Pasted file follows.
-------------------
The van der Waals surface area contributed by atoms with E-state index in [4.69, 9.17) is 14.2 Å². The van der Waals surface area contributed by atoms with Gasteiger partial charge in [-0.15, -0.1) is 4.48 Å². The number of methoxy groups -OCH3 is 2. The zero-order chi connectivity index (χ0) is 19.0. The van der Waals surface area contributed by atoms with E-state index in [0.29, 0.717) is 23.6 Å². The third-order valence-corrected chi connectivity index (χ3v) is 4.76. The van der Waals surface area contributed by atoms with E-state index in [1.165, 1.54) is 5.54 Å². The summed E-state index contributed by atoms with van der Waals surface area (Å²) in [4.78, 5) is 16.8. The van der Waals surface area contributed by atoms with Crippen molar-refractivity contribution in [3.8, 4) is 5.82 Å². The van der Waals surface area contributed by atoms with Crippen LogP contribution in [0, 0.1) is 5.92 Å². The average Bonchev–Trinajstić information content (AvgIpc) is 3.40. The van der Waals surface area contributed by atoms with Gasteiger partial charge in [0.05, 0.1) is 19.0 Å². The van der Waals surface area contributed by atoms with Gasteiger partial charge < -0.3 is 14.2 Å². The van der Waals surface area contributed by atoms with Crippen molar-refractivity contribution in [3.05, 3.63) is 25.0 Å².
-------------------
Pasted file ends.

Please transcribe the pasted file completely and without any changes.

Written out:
The van der Waals surface area contributed by atoms with E-state index in [4.69, 9.17) is 14.2 Å². The van der Waals surface area contributed by atoms with Gasteiger partial charge in [-0.15, -0.1) is 4.48 Å². The number of methoxy groups -OCH3 is 2. The zero-order chi connectivity index (χ0) is 19.0. The van der Waals surface area contributed by atoms with E-state index in [0.29, 0.717) is 23.6 Å². The third-order valence-corrected chi connectivity index (χ3v) is 4.76. The van der Waals surface area contributed by atoms with E-state index in [1.165, 1.54) is 5.54 Å². The summed E-state index contributed by atoms with van der Waals surface area (Å²) in [4.78, 5) is 16.8. The van der Waals surface area contributed by atoms with Crippen molar-refractivity contribution in [3.8, 4) is 5.82 Å². The van der Waals surface area contributed by atoms with Crippen LogP contribution in [0, 0.1) is 5.92 Å². The average Bonchev–Trinajstić information content (AvgIpc) is 3.40. The van der Waals surface area contributed by atoms with Gasteiger partial charge in [0.05, 0.1) is 19.0 Å². The van der Waals surface area contributed by atoms with Gasteiger partial charge < -0.3 is 14.2 Å². The van der Waals surface area contributed by atoms with Crippen molar-refractivity contribution in [3.05, 3.63) is 25.0 Å².